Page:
Justin Roberts Gets His Kicks Out of Writing for Kids

In this, the second of two articles on writing music for children, Justin Roberts says avoiding any preconceived notions is a key to success.

Posted in Songwriter 101 on September 28, 2006 by

It’s not every children’s music artist who gets compared to Paul Simon and Elvis Costello - but then, Justin Roberts isn’t like most children’s music artists.

Roberts’s background as a former Montessori preschool teacher may come as no surprise, but then there’s his time spent as a University of Chicago divinity student, not to mention his stint in a surreal folk-rock band named Pimentos for Gus, whose tunes included “Hurling Sprouts, Pt. 2” and “Breakfast with Satan.”

Lest parents grow concerned over that last title, rest assured that the Pimentos’ approach was similar to that found on Roberts’s five family-oriented CDs: whimsical, a little goofy, and usually good for a laugh.

Growing up on “Schoolhouse Rock!,” the Fantasia soundtrack, and his older brother’s Beatles records, the Des Moines native could usually be found at pre-school “sitting in a corner with a record player, not talking at all,” he chortles. From there it was a pretty steady succession of music classes, piano and clarinet lessons, and school choruses until high school, when Roberts took up the guitar and started playing in bands.

As the Minneapolis-based Pimentos started working club gigs, Roberts took a day job at a Montessori school. “The music the kids were listening to was the same nursery-rhyme stuff that I listened to when I was a kid,” he recalls. “So I started playing everything from Sam Cooke to Irish jigs for them - and they loved it.”

Roberts left the school after a year. “I was not around kids at all,” he laughs, “but I kept writing songs for them, for reasons unknown to me.” In 2000 he released his first children’s album, Great Big Sun, and a new career was born.

“I found that all these pre-conceived notions about children’s music aren’t necessarily true,” he says. “Kids might like stuff that’s really repetitive and has simple lyrics, but I saw them fall in love with ‘Cupid’ by Sam Cooke, and with ‘Giraffe/Nightingale,’ which was originally a Pimentos song and started off with like four verses before you reached the chorus.”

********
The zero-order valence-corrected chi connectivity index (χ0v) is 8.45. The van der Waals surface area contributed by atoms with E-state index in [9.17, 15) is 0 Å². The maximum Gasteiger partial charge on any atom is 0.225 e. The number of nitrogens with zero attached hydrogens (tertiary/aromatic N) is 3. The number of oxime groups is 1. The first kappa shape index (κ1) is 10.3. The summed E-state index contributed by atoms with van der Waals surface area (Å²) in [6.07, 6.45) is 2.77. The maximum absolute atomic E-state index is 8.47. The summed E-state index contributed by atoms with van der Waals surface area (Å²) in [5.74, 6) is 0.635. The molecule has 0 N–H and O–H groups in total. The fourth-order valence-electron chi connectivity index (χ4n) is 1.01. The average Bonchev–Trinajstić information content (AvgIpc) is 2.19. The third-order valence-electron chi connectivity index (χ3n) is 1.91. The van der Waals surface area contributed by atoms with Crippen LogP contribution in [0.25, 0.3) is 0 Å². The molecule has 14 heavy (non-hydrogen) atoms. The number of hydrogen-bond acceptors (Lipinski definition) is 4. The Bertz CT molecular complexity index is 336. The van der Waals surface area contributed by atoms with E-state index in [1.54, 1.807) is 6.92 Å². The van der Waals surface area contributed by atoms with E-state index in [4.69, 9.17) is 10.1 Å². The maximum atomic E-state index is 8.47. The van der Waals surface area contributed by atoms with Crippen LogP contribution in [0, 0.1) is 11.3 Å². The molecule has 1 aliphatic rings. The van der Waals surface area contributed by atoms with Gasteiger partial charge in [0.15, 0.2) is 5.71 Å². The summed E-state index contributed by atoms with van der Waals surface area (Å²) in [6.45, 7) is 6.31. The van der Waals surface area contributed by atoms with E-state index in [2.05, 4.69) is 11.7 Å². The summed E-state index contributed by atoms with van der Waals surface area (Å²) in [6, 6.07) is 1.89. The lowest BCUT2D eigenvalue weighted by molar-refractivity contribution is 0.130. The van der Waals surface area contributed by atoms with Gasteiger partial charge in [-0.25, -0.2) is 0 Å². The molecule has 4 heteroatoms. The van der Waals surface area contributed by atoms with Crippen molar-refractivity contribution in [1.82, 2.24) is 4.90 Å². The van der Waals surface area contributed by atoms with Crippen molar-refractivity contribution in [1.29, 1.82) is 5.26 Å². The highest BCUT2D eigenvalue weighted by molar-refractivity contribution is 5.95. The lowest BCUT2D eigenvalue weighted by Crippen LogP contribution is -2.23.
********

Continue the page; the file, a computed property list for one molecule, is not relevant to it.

Roberts feels there are few limits to the subjects he can explore in a children’s song. “You can just about give them anything, and they’ll digest it,” he says. “I usually vary the types of songs on my albums, and sometimes I’ll try to explore some of the more melancholy aspects of growing up, like moving to a new house or whatever.

“And I’ve gotten positive responses with those,” he continues. “They may not be the songs they’re going to jump to on the CD over and over, but they will respond to them.”

Though he doesn’t yet have children of his own, Roberts says he’s been able to draw upon his experiences with friends’ kids - or his own memories of growing up - for some of his most appealing material. “Airplane of Food,” featured on his third album, 2004’s Way Out, details an older brother’s growing frustrations with trying to get his younger sibling to eat something via a series of toy transportation devices that culminate with “The bicycle and tricycle/The tiny French-fried unicycle,” all to no avail.

Similarly, “I Chalk,” the lead track on his latest CD, Meltdown!, was based on watching kids create artwork on a sidewalk as their parents obliviously talked about the weather, while the title track reflects Roberts’ own frustration at not being able to find a subject to write about, illustrated in this case by the narrator’s mother flipping out when she finds her children drawing on the furniture. “A meltdown is contagious, contagious,” the song notes in an unambiguously contagious fashion.

Roberts says he admires those composers who try to write every day, “but I tend to write in spurts. Some people love the process of writing or recording; I love when it’s done.”

His advice for aspiring children’s songwriters is equally straightforward: “Don’t go in thinking you want to write a song for a kid. People constantly underestimate what a kid is capable of understanding. Just imagine you’re telling a story from a kid’s perspective.

“It’s the same process when you’re writing an ‘adult’ song,” he continues. “I usually go with something that has a direct relationship to an experience I’ve had, or I take on another person’s perspective, try to be different characters.”

Roberts is now concentrating on touring behind Meltdown! (accompanied by the Not-Ready-for-Naptime Players) and readying a DVD collection of songs and skits for next year. He’s also finding himself musing about the possible effects of parenthood on his songwriting.

“I’ll probably become a total cheeseball,” he chuckles. “I can see myself becoming completely saccharine-sweet and disgusting.”

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